Celebrating Sankta Lucia is a Swedish tradition that Susanna has brought with her. According to by Agneta Lilja, Södertörn University College (posted on sweden.se):
The Lucia tradition can be traced back both to St Lucia of Syracuse, a martyr who died in 304, and to the Swedish legend of Lucia as Adam’s first wife. It is said that she consorted with the Devil and that her children were invisible infernals. Thus the name may be associated with both lux (light) and Lucifer (Satan), and its origins are difficult to determine. The present custom appears to be a blend of traditions….
The concert is a celebration of light, with Lucia wearing a crown of candles and each member of cast carrying a candle. According to sweden.se:
The real candles once used are now battery-powered, but there is still a special atmosphere when the lights are dimmed and the sound of the children singing grows as they enter from an adjacent room.
Tradition has it that Lucia is to wear “light in her hair,” which in practice means a crown of electric candles in a wreath on her head. Each of her handmaidens carries a candle, too. Parents gather in the dark with their new digital cameras at the ready.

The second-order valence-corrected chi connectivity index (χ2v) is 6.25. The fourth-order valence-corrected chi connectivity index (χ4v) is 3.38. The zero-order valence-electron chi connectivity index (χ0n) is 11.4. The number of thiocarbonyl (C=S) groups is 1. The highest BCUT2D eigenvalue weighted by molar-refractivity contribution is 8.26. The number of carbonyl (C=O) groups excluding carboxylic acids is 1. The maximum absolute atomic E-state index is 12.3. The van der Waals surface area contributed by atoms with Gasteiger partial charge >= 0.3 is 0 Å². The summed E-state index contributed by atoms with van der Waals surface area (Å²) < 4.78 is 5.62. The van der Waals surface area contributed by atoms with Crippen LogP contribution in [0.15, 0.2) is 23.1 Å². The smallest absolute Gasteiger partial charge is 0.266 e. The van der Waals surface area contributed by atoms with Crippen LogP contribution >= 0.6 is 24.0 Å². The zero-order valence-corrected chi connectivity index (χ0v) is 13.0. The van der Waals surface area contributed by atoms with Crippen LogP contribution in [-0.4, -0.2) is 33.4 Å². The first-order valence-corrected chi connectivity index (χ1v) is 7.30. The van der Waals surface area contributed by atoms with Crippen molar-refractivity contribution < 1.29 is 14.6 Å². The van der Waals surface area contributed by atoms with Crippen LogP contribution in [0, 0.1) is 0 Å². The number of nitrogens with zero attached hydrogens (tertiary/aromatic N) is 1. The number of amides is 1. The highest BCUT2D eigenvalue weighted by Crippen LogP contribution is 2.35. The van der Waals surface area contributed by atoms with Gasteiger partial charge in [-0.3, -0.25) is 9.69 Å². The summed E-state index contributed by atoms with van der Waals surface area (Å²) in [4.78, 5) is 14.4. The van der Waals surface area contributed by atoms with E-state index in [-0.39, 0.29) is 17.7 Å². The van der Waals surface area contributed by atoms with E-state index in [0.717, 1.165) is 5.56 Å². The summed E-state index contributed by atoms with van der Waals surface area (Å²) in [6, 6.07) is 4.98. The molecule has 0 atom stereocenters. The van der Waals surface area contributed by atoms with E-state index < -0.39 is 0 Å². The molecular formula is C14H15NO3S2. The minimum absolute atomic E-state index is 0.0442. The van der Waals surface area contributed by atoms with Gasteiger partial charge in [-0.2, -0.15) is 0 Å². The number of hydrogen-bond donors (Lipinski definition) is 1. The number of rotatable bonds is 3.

The star boys, who like the handmaidens are dressed in white gowns, carry stars on sticks and have tall paper cones on their heads. The brownies bring up the rear, carrying small lanterns.
The Yesterday we shared in that tradition by attending a Lucia concert in Hartford. The boys found the concert a little boring, but it is good to experience new things (and learn to sit though things that aren’t as exciting as watching a movie). This is the second year we have celebrated the holiday here. Last year we attended the concert at the Swedish Church in New York City.
The concert last night was very nice. Of course, the big concert in NYC the year before was amazing – there was no comparison between the two. Of course the concert at the Swedish Church is significantly more expensive and a much longer trip.